As work got underway at DaimlerChrysler in 2007, a parallel program involving BASF and Dana started at Ford Motor Co. (Dearborn, MI, US) on the automaker’s 5.4L/3V (three-valve) V-8 engine for Ford’s F-150 pickups. This three-year effort yielded a 56- by 28- by 20-cm pan that, minus hardware, weighed only 2.24 kg. Also approved for implementation, this effort led to the team’s first North American commercial opportunity, on the 6.7L power-stroke turbo-diesel Scorpion engine in heavy-duty F-250 and F-350 pickups. The Scorpion engine was selected because Ford engineers wanted to integrate an oil level/temperature sensor in this engine’s 38 by 25 by 10 cm, 1.5-kg (fully dressed with hardware) nonstructural pan ― something that would’ve been difficult in stamped steel but straightforward in composites.

Launched in 2009, it was reportedly the first composite oil pan designed for exposed use (typical of North American vehicles without full underbody shields) thanks to a new material (Ultramid B3ZG7 OSI 35%-short-glass/PA 6) and a new waffle-rib configuration. The latter, for which BASF has patents pending, was developed and validated via extensive computer-aided engineering (CAE) analysis and impact testing. A proprietary modification package optimized the resin for stone impacts to -40°C and stabilized it against long-term heat aging in hot oil, bio-diesel and calcium chloride road salts (which normally attack polyamide).

Here’s why composite oil pans have become so popular these days:

Metal pans are heavy, prone to corrosion/rust and denting, feature numerous subassemblies (e.g., oil pick-up tube, windage tray, filter, pump, etc.) and require secondary machining, welding and painting. This is, therefore, just the kind of application where composites can integrate subcomponents, reduce assembly costs and roughly halve pan weight at a time when there is great pressure to improve fuel efficiency and reduce emissions. Further, composites naturally dampen noise/vibration/harshness (NVH) values.

And here’s a look at the future of composite oil pans:

Engine oil pans, at least in North America, appear to be evolving from nonstructural to structural designs. A development project underway between Ford, the US Department of Energy (DoE, Washington, DC, US), and the Vehma Engineering and Prototype Div. (Troy, MI, US) of Magna Exteriors (Aurora, ONT, Canada) is investigating a multi-material lightweight vehicle (MMLV) based on a C/D segment sedan where the goal is to produce a drivable prototype weighing 25% less than the benchmark (Mach I), and then create a “virtual” concept vehicle that is 50% lighter than the benchmark (Mach II). One target area for lightweighting on this program is a V6 structural oil pan that will contribute to overall powertrain stiffness. The Mach I design is  a two-piece, glass-reinforced PA pan with a carbon fiber-reinforced composite bracket.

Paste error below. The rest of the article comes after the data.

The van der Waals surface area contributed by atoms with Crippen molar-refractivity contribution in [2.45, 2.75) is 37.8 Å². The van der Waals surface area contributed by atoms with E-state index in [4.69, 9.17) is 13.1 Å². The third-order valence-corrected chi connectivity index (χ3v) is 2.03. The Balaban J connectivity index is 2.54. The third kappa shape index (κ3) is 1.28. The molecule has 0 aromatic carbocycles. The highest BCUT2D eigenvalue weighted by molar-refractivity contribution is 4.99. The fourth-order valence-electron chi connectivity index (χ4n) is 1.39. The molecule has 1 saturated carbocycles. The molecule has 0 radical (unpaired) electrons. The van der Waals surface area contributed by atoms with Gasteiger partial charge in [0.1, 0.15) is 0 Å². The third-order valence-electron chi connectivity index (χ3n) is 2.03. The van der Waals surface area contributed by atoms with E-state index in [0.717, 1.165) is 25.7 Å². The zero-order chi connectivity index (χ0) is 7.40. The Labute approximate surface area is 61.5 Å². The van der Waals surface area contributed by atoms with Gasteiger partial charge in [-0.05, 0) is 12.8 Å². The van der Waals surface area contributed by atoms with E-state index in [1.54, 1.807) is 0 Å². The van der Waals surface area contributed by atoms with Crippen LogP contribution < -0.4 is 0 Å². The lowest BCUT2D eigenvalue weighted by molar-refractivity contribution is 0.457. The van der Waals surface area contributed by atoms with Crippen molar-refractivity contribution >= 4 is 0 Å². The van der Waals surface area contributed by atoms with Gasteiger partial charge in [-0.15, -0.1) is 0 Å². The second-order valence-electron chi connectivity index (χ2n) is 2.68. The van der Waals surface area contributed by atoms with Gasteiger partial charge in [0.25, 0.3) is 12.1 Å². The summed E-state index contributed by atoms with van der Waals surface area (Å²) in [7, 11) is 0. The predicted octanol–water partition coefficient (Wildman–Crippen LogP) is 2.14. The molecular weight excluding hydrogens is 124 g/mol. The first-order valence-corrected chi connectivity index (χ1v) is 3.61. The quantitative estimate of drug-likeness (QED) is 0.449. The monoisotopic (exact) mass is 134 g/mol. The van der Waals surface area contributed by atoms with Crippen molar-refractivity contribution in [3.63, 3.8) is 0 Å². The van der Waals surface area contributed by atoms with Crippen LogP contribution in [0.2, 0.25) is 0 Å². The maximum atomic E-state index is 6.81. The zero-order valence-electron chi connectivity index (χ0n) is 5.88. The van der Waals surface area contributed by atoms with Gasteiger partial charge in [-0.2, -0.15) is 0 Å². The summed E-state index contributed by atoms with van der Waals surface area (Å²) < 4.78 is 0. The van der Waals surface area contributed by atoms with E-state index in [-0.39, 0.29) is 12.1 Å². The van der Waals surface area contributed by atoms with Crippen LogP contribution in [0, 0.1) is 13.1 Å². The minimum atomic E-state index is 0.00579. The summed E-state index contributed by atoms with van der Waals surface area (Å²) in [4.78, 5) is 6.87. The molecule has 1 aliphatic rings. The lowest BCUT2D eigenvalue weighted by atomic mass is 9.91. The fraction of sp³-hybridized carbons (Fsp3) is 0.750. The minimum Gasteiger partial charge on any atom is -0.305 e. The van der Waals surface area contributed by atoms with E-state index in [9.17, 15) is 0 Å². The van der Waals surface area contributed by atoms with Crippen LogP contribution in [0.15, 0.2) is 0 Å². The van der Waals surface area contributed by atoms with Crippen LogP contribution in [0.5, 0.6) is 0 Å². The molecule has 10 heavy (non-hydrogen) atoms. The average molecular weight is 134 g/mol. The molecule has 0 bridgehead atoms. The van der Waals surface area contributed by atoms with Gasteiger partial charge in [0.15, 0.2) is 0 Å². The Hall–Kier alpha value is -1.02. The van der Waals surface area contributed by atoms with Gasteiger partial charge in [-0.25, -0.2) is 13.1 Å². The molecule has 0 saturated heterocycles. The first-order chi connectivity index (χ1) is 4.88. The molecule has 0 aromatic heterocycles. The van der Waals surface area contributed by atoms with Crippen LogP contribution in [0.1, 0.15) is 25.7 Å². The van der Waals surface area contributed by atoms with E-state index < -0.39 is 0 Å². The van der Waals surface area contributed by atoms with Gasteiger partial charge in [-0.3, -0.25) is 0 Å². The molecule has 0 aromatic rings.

Anyway, my point is that nylon oil pans are actually quite sturdy, they’re just not ideal for off-road applications, just as exposed stamped steel ones aren’t. You want the pan to either be somewhere that’s unlikely to see an impact (like just above the front axle, in the case of the Jeep Wrangler JL) or protected with a skid plate. The Porsche’s pan is just aft of the rear subframe; drag the vehicle’s (plastic-covered) belly over a rock, and that pan will likely see some action. Clearly, this vehicle wasn’t built for that kind of action, even if you have read headlines like “The $222,000 Porsche 911 Dakar Will Take You (Almost) Anywhere.” Keep it on gravel roads and snow-covered lakes; or, more likely, in a garage in a fancy zipcode.

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The old-school Porsche 911 Safari, on the other hand? This thing is legit. Look at how high it is off the ground, and look at how much better the approach, departure, and breakover angles are. Plus, check out all the underbody protection: